As I covered on Wednesday’s race preview, there was no news on George Russell’s future, however after an excellent Friday qualifying, with a second consecutive Q3 appearance in the second slowest car in the grid, surely he has one arse cheek plonked firmly on that seat for 2022. His Saturday pace (although this weekend it was a Friday) being one of the best on the whole grid and shows no sign of slowing down his rapid improvement.
Elsewhere we got to see the new 2022 car design with a full-scale mock-up released on Thursday. The video intro was seemingly edited by some incredibly bored editors who wanted to see what each button (or, in this case, effect) did to create what I found to be near seizure-inducing. In my honest opinion, I am not a huge fan, especially with the weight of the car increasing again. This means the cars will seemingly never return to the mid-2000 glory years of agility.
The Saturday F1 sprint, in my honest opinion, was exciting for about 2 laps and then became a race to see if Fernando’s tyres would fall off a cliff. Although it was arguably a successful trial (unless you are Red Bull or George Russell), I hope that it doesn’t carry over into 2022 as it takes away from the 70-year format of a timed lap setting the grid for Sunday’s 300km race to the finish.
The Incident/Lewis Hamilton
Finally, I believe it is time, to sum up the race. I think the easiest way to describe the race was: IT WAS A RACING INCIDENT. While Lewis missed the apex of Copse (no silly corner numbers today), Lewis only missed it marginally, on a line he got squeezed into by Max, where there was little chance to hit the apex due to the shallow angle of the corner. Whilst Lewis should probably have seceded the position, in recent races, the benefit of the doubt has gone the way of the driver making the overtake. So in all, with Max being taken to hospital for scans, a 10-second penalty (since someone had to take the blame) seemed fair, as it was perhaps a tad on the ambitious side. While in the hospital, I hope the doctors can help give Max some medication to help him mature with his outburst on social media being childish. Especially when he celebrated at last year Bahrain GP when Romain Grosjean was almost cooked alive and had to go to a hospital for more than checks. The race also showed that without someone closing the door at Copse, subsequently causing a nice repair bill, overtaking is possible there, with Lewis taking Lando there. He also overtook Charles there, before Maggetts, which ultimately meant that F1 came home truly this weekend. This puts Lewis on a record 8 wins at his home GP. However, he still needs 2 more on British soil to make him the all-time leading race winner of the race in their homeland (Michael Schumacher holding a record 9, although for many seasons there were 2 races a season on German soil).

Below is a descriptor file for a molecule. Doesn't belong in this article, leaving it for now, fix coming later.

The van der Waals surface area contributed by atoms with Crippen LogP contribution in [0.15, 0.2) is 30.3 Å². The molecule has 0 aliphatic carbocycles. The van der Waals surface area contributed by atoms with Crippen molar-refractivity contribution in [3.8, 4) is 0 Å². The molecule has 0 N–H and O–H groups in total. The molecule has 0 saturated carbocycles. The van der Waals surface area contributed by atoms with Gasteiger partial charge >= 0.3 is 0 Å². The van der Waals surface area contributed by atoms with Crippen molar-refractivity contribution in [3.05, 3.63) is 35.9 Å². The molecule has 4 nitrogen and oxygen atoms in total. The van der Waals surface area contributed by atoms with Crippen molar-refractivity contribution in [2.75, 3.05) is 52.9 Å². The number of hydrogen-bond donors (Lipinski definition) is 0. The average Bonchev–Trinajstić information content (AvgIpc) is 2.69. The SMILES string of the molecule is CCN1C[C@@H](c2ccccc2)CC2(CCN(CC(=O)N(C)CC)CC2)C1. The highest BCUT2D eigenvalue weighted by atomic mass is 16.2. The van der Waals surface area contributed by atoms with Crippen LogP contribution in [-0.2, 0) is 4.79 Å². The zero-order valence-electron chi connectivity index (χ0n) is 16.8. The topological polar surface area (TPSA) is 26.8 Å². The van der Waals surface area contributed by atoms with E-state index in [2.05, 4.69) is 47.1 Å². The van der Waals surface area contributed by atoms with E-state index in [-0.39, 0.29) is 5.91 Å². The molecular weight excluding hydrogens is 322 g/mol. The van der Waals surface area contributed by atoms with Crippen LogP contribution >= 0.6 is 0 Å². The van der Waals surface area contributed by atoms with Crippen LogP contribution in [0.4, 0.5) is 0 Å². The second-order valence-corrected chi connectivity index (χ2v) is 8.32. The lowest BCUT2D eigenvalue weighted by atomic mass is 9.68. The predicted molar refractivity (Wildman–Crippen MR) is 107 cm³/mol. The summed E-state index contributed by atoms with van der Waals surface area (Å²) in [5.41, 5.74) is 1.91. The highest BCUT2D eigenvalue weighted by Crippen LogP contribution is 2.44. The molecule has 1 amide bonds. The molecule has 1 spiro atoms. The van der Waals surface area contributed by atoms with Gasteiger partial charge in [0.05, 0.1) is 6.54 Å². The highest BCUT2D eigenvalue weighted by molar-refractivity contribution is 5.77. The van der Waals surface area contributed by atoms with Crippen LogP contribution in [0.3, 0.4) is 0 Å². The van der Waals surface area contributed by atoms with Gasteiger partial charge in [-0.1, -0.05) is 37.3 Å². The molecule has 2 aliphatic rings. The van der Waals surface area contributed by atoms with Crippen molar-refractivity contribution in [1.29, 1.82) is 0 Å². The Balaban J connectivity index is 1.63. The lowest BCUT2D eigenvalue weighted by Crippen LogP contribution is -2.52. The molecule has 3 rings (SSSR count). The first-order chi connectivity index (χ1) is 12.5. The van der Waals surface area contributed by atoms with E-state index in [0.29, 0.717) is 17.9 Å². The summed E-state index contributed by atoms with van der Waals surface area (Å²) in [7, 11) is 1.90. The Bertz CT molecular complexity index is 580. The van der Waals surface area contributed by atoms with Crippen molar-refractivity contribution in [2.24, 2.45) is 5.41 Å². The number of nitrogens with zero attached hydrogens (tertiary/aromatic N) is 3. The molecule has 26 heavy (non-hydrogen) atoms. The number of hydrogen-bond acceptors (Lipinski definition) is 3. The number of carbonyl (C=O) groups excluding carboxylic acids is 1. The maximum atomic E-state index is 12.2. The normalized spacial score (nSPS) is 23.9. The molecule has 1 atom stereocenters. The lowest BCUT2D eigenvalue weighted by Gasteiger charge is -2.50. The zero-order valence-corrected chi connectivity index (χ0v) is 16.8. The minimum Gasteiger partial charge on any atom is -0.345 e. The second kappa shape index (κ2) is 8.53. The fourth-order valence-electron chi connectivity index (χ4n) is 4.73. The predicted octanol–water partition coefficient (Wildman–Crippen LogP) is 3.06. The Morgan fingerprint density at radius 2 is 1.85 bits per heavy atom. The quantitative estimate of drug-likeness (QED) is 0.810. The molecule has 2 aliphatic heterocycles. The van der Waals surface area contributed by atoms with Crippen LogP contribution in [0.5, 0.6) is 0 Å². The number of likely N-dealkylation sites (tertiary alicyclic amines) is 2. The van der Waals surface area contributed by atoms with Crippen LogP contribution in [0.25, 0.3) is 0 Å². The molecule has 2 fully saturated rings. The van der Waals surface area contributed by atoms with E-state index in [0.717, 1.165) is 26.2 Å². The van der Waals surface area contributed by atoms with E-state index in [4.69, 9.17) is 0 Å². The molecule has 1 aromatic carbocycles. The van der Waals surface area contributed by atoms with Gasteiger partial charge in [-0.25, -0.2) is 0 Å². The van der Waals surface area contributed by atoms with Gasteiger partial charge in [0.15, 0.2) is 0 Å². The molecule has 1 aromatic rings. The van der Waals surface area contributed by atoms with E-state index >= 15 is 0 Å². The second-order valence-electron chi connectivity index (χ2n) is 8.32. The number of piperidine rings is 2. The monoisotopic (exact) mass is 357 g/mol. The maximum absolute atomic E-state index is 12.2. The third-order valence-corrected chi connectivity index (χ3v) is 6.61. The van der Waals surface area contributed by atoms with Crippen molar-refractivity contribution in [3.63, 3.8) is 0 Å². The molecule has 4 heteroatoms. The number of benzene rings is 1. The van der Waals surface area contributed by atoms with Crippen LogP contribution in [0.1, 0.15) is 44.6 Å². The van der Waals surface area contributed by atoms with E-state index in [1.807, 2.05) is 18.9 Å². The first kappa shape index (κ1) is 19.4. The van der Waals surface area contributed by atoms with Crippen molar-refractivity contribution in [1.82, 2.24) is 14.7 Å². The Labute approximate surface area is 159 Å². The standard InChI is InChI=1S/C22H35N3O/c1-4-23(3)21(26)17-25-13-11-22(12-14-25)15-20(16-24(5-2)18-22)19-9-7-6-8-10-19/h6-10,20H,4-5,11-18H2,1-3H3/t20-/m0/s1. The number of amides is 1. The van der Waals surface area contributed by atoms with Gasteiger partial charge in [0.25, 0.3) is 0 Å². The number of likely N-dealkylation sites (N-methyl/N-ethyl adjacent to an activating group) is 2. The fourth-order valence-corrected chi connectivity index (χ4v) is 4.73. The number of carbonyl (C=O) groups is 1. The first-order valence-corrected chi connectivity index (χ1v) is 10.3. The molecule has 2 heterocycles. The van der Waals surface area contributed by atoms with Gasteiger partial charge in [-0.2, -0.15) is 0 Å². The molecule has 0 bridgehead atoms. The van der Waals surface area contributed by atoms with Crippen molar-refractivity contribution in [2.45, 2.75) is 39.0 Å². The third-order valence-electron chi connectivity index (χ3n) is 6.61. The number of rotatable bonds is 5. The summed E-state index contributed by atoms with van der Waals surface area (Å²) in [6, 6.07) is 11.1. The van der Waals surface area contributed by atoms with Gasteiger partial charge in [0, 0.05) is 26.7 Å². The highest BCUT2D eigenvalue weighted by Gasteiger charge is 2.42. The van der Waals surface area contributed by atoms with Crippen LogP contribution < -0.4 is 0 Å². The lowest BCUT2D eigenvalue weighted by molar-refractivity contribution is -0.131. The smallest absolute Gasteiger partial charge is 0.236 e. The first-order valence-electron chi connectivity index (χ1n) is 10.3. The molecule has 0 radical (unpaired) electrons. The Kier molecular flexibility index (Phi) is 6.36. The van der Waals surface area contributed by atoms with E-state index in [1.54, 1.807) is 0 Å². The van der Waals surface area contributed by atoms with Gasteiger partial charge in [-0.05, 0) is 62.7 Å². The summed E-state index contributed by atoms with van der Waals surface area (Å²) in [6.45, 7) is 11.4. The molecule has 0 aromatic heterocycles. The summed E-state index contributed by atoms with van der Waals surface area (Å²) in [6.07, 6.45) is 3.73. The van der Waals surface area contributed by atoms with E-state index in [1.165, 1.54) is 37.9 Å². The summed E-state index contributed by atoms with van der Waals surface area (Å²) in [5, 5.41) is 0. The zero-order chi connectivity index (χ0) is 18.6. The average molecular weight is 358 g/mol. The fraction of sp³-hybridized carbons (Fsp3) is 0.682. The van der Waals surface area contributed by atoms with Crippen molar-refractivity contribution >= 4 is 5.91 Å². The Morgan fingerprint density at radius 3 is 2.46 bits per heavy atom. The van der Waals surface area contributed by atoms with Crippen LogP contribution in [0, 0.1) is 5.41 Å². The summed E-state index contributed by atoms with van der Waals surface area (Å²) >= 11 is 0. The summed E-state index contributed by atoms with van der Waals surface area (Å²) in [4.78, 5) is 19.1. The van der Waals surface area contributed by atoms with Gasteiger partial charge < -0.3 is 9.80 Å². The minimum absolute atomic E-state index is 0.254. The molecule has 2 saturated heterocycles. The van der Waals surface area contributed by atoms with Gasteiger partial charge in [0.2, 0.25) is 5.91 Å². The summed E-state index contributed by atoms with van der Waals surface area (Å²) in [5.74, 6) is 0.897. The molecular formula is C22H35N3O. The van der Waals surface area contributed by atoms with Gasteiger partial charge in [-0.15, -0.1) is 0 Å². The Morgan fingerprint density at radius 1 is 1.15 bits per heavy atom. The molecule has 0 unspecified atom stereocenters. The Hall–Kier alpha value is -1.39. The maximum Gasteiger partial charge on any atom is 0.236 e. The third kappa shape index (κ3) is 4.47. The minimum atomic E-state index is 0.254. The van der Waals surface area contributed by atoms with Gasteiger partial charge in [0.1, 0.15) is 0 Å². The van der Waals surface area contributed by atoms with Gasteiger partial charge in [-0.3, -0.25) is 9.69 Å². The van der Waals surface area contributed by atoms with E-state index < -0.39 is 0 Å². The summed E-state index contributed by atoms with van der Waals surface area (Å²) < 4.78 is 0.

Rest of the results
Further on in this race, my predictions were not wholly accurate. George yet again struggled to net himself points finish, although once again being at the sharp end of the non-points finishers. Lando sadly had a poor pitstop in a race where p3 was surely on the cards. But there was a driver of the day performance from Charles Leclerc almost winning the race, if not for Lewis Hamilton’s superior pace on the hard compound of tyres (C3). But Charles still delivered a P2 result, meaning that he has his first podium in almost a season now (his last being the same event the previous year). This result means the McLaren vs Ferrari intense battle for P3 in the constructors shall continue to the summer break, with the next race (Hungary) another crucial race before the summer break. Both teams take stock of some intense rivalry. Elsewhere Alpine got a double point finish with Ocon and Alonso. Yuki Tsunoda turned around a disappointing weekend to nab a cheeky point. Daniel Riccardo also managed a top 10 finish alongside the Aston of Lance Stroll, with Sebastian Vettel retiring after a signature spinilla early on and Max having his brutal 51G impact.